As I pondered and prayed over what to write on for this Palm Sunday and Easter, I thought it would be good to concentrate our attention on some clear, powerful revelation of Jesus, the Son of God. His coming as Messiah is the focus of Palm Sunday. His dying to deal with sin is the focus of Maundy Thursday and Good Friday. And His resurrection and reign are the focus of Easter Sunday.
The purpose and climax of the life of Jesus Christ was His sacrificial death. He came into the world to die. In Mark 10:45 Jesus says, "Even the Son of man came . . . To give His life a ransom for many. " That was not an alteration in the plan; that was the plan. It was not a bad ending to a good beginning. Jesus came to die for the sins of the world. One writer stated that the cross was not the end of the story, but the theme of the story.
The meaning of sacrifice has been progressively given by Old Testament revelation. In the story of Adam and Eve we first learn that sacrifice is necessary to cover sin (Gen. 3:21). In the sacrifice of Abel we learn that a certain sacrifice is necessary to please God---a sacrifice of death (Gen. 4:4). From Abraham we learn that God will provide that sacrifice, just as he provided an animal in the place of Isaac (Gen. 22:13). The Passover reminds us that the sacrifice must be without spot or blemish (Ex. 12:5). All those aspects of a sacrifice prepare us for Jesus Christ, the ultimate sacrifice.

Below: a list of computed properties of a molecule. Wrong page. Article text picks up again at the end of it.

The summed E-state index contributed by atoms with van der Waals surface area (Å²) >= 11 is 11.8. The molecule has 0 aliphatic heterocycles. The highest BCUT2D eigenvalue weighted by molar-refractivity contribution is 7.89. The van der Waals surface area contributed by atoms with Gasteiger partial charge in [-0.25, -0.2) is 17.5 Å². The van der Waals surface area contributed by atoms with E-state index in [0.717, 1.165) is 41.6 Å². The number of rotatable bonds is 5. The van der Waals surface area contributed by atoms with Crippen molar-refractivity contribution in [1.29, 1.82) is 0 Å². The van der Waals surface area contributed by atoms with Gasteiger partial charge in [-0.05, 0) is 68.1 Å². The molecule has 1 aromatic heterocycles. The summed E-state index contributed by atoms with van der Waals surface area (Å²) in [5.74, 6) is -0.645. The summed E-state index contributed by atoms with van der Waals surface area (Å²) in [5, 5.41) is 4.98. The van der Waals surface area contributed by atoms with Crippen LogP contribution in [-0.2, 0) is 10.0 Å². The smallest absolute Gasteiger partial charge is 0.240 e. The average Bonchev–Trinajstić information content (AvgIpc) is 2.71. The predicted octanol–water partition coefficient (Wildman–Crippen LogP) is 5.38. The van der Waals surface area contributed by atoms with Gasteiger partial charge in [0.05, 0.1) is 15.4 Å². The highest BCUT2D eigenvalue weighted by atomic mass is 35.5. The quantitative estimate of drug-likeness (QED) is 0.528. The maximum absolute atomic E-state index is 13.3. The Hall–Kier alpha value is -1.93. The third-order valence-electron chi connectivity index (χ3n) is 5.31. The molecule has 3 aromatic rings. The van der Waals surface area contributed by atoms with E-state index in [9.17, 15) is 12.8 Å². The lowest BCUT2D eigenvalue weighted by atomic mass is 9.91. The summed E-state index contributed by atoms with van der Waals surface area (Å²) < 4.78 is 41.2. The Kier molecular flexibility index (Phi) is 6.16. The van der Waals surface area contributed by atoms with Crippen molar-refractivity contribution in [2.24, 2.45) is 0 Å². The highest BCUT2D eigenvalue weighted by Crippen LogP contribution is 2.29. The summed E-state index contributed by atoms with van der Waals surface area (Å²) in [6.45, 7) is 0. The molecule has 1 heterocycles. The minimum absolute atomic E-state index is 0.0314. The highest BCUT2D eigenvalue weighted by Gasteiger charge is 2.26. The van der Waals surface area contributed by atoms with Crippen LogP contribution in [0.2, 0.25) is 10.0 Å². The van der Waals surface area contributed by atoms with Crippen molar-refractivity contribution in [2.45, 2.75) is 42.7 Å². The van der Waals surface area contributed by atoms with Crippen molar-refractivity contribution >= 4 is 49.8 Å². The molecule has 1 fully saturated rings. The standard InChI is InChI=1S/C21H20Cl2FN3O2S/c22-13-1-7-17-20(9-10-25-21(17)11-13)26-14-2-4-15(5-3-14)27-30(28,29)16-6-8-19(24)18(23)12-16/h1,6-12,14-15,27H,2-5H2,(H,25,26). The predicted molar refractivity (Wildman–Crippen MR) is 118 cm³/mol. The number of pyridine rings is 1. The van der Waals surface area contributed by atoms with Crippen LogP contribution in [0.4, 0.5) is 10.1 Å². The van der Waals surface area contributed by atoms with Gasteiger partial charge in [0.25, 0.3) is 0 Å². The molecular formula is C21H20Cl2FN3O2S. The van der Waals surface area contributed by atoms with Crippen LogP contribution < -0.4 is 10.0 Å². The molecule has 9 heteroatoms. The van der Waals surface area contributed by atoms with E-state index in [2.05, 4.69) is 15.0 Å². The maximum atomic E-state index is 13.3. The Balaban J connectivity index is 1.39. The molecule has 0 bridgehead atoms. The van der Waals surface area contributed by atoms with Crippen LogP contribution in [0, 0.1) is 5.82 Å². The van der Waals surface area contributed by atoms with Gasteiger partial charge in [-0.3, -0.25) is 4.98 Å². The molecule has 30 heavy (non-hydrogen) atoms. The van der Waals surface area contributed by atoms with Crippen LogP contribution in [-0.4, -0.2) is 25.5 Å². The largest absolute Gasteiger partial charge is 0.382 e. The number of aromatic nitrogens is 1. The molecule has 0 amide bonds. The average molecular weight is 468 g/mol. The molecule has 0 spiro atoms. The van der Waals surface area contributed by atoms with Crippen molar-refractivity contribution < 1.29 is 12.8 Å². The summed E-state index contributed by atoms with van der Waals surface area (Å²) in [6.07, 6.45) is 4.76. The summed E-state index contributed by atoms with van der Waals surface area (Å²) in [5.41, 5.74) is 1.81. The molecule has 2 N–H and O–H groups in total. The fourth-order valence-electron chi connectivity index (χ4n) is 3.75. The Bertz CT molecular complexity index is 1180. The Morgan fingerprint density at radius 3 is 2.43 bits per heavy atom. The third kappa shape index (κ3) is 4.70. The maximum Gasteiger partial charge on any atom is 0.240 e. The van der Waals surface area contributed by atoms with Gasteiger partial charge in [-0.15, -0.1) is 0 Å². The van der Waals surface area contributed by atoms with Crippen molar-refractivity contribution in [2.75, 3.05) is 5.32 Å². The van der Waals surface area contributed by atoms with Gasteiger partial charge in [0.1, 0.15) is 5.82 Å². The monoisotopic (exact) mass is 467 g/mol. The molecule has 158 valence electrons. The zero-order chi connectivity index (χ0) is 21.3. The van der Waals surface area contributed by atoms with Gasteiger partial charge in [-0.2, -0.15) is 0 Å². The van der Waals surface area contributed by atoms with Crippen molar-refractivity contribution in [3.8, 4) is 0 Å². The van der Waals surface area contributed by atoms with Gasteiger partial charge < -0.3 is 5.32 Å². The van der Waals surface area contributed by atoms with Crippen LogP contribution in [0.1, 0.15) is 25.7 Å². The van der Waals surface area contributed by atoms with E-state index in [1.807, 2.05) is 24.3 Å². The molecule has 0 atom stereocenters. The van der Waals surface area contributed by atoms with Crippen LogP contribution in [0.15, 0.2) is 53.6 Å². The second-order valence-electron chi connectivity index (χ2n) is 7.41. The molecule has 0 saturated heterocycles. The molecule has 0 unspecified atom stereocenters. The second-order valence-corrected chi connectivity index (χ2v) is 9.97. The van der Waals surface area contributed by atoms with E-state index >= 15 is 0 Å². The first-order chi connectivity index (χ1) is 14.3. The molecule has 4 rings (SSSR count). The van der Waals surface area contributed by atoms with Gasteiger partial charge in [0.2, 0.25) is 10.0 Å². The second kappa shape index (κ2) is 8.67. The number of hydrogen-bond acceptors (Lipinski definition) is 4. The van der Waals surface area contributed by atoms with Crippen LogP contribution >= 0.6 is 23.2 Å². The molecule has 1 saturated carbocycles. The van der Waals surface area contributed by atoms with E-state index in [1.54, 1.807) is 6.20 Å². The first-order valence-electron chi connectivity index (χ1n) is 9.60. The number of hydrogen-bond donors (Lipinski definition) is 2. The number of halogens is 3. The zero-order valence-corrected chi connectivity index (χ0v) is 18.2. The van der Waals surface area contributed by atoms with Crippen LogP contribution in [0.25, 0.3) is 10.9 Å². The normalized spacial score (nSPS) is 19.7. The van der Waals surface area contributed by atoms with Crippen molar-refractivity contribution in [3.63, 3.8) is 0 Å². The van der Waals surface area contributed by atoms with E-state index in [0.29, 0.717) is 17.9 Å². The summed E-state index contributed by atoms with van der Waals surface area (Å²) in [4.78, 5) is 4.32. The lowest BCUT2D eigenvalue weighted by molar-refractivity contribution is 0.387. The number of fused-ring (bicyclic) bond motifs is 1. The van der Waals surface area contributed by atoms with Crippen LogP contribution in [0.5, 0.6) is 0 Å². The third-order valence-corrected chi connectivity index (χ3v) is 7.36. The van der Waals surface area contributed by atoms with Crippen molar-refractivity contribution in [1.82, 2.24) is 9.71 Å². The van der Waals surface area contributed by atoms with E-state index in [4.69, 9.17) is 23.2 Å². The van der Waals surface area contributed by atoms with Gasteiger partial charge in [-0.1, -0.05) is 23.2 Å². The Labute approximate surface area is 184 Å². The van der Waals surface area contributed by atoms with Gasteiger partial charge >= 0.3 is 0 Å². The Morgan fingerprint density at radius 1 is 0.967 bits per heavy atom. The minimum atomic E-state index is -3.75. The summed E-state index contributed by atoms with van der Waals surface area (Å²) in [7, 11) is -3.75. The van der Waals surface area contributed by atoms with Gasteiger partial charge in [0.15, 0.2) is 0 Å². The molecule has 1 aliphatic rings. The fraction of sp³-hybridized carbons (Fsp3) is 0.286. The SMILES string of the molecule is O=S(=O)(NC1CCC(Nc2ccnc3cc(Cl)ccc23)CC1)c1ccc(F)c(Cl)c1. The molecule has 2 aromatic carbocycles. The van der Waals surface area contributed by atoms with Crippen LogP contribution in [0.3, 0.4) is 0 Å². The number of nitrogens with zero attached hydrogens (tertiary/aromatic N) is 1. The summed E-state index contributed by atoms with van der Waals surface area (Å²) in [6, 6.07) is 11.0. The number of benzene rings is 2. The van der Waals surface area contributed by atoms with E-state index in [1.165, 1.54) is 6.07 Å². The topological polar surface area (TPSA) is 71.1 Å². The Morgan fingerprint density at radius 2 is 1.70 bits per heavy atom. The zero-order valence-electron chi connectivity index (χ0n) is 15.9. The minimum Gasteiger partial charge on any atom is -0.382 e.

Everything in the New Testament focuses on the cross. Between twenty and forty percent of the text of the gospels center around the final week of the Lord's life. The book of Acts is the record of the world's reaction to the death and resurrection of Christ. The epistles were written to those who believe in the death and resurrection of Christ to instruct them in the implications of it. In the book of Revelation we meet the Lamb that was slain. And He will return as King of kings and Lord of lords.
The death of Jesus Christ is the focal point of all redemptive history. It is no accident; it is the apex of the plan of God. From the slain animals whose skins were used to clothe Adam and Eve to the slain Lamb of Revelation who is worshiped in glory and majesty, the cross is everything.